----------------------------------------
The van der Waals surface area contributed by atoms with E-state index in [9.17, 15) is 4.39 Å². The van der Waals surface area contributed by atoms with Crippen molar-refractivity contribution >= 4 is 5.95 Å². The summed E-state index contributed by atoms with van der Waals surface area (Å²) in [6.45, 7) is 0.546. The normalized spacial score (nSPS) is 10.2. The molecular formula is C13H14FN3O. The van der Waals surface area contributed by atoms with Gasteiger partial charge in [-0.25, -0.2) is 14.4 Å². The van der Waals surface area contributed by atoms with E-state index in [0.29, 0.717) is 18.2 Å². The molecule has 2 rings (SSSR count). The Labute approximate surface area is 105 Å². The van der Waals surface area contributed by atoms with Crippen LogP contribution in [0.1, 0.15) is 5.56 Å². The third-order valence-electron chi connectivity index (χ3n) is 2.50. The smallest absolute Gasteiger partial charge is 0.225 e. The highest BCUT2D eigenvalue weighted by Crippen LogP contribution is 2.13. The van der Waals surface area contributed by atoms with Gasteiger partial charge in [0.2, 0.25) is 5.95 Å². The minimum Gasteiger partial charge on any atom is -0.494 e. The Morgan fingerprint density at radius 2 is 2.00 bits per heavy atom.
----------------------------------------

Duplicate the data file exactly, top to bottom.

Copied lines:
The van der Waals surface area contributed by atoms with E-state index in [9.17, 15) is 4.39 Å². The van der Waals surface area contributed by atoms with Crippen molar-refractivity contribution >= 4 is 5.95 Å². The summed E-state index contributed by atoms with van der Waals surface area (Å²) in [6.45, 7) is 0.546. The normalized spacial score (nSPS) is 10.2. The molecular formula is C13H14FN3O. The van der Waals surface area contributed by atoms with Gasteiger partial charge in [-0.25, -0.2) is 14.4 Å². The van der Waals surface area contributed by atoms with E-state index in [0.29, 0.717) is 18.2 Å². The molecule has 2 rings (SSSR count). The Labute approximate surface area is 105 Å². The van der Waals surface area contributed by atoms with Crippen LogP contribution in [0.1, 0.15) is 5.56 Å². The third-order valence-electron chi connectivity index (χ3n) is 2.50. The smallest absolute Gasteiger partial charge is 0.225 e. The highest BCUT2D eigenvalue weighted by Crippen LogP contribution is 2.13. The van der Waals surface area contributed by atoms with Gasteiger partial charge in [0.2, 0.25) is 5.95 Å². The minimum Gasteiger partial charge on any atom is -0.494 e. The Morgan fingerprint density at radius 2 is 2.00 bits per heavy atom.